The Belfast boy who could end Ireland’s 72-year Major League Baseball drought

PJ Conlon is a 23-year-old native of Belfast who has high hopes at the New York Mets

PJ Conlon during a Spring Training game between the Houston Astros and New York Mets in February. Photograph: Getty Images

PJ Conlon during a Spring Training game between the Houston Astros and New York Mets in February. Photograph: Getty Images

 

They gave Joe Cleary the nickname “Fire” because he threw the baseball so fast in high school. Sometimes, to turn a buck for his struggling immigrant family during the Depression, he brought the heat as a ringer for the semi-pro Puerto Rican Stars, the pseudonym Jose Hernandez made risible by a shock of red hair, piercing blue eyes and the lingering vestiges of a faint Cork accent. His journey through the foothills of the minor leagues was interrupted by World War II and a stint in uniform but in August, 1945, he finally got a call-up to the majors.

In the fourth inning of the second game of a double-header against the Boston Red Sox, the Washington Senators’ coach Ossie Bluege sent Cleary in as a relief pitcher. At 24 years old – not much more than a decade after he and his family had sailed from Ireland to New York and an aunt had brought the new arrival to Yankee Stadium to marvel at Babe Ruth – he now finally had his chance to show what he could do.

By the time he trooped off the field nine batters later, however, he’d earned an unlikely entry in sporting folklore.

At the end of any athletic career, most people are fortunate if they get a footnote in history. Cleary gets three. Not all are accolades he might have wanted. With his ignominious cameo that day at Griffith Stadium, he became the last Irish-born player to tog out in the major leagues, a place where Irishmen were once so dominant it was believed they must have some sort of genetic advantage for the sport.

“Mets prospect took to pitching after the Troubles were left behind” went the headline in the New York Times last week

His disastrous performance also earned him the highest Earned Run Average (ERA) of any pitcher who ever made an out (not a good thing). And he was replaced in this, his one and only appearance in the show, by Bert Shepard, another recently de-mobbed soldier playing on one leg and a prosthetic.

Long forgotten by all but the baseball anoraks who relish the quirkier entries in the record books, Cleary has been rescued from obscurity by the emergence of PJ Conlon.

A 23-year-old native of Belfast, Conlon may just be the next Irish-born player to make it to the majors. Having been voted the New York Mets’ minor league pitcher of the year in 2016, the left-hander’s presence and his form have turned him into one of the feel-good yarns of this baseball pre-season.

In his first two appearances, Conlon didn’t give up a run. A promising statistic for a rookie but the outsized media coverage of his arrival probably has more to do with his unique backstory than his undoubted potential. “Mets prospect took to pitching after the Troubles were left behind” went the headline in the New York Times last week.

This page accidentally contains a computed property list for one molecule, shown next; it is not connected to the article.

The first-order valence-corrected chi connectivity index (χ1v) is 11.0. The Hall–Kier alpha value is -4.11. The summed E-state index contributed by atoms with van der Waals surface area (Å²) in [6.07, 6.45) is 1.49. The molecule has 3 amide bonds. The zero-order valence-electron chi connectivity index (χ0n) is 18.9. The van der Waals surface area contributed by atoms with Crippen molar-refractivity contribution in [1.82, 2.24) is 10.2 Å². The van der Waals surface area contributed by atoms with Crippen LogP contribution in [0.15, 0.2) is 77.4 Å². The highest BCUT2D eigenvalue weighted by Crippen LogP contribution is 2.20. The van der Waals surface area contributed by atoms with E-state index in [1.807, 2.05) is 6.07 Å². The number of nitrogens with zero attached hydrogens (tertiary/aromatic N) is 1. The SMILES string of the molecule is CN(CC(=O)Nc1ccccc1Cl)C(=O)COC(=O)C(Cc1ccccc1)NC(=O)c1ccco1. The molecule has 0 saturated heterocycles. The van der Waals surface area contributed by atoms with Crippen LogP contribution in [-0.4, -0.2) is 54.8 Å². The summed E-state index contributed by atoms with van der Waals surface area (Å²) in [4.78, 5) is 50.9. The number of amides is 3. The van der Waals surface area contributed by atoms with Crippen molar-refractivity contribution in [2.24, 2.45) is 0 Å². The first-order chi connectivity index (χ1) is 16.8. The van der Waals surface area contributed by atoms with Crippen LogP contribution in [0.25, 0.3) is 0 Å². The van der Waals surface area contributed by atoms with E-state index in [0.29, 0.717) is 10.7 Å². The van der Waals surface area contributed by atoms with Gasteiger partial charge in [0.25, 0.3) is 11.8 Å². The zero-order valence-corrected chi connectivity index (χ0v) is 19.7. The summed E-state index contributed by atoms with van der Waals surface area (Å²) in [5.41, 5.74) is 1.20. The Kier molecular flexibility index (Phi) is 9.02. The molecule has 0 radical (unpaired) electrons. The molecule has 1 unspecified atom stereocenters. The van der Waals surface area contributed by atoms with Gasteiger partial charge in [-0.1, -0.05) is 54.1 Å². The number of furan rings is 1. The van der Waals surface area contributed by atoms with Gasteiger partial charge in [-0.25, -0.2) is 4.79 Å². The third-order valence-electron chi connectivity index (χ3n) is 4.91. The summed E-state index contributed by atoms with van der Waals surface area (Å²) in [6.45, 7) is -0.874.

Born in Belfast 12 days after the Greysteel Massacre in 1993, the son of a Catholic father and a Scottish Protestant mother who converted, he spent the first two years of his life on Rockville Street off the Falls Road. His parents, who had both spent time in America in their youth, eventually decided California’s Orange County (ironically enough) offered greater opportunities for their nascent family.

When the child subsequently demonstrated an aptitude for baseball, his father Patrick, who played soccer for the University of California, Fullerton, began learning more about the national pastime, often by playing video games with his son.

I feel like I can get big league hitters out and I’m just in the process right now of polishing everything and being ready for that step

“I didn’t know being left-handed was such an advantage in baseball,” said Patrick Conlon. “But I probably know more about baseball now than I do about soccer.”

Spring training is baseball’s curiously elongated version of a pre-season, a two-month stretch when clubs gather their best and brightest together in warmer climates to prepare for the new campaign. Conlon’s invitation to this year’s gathering was a measure of how well he has performed since being drafted out of the University of San Diego.

He’s already done enough to fuel talk he could make the major league bull-pen (pitchers called in to relieve the starters late in games), if not for opening day, certainly at some point over the summer.

“I’ve always wanted to prove not only to myself but to people growing up that this was something I could do,” said Conlon. “I feel like I can get big league hitters out and I’m just in the process right now of polishing everything and being ready for that step.”

To make the last, giant step up, he must continue to prove that, in the absence of overwhelming arm speed, he has the variety of pitches and the smarts to shut down the best sluggers. To stay there, of course, he will have to avoid the fate of Joe Cleary whose ability to throw the ball deserted him on the very day he needed it most, a treason that defined the rest of his life. He ended up running a bar on New York’s West Side where his brief flirtation with the big time was fodder for every wiseacre with drink taken.

“I take an awful needlin’ about that, that one appearance,” Cleary once told author Brent Kelley for his book ‘The Pastime is Turbulence’. “The main thing I get kidded about is the earned run average; it’s the highest in major league history, you know. But I always say to them, ‘I was there.’”

He was there. And Conlon may soon be too.

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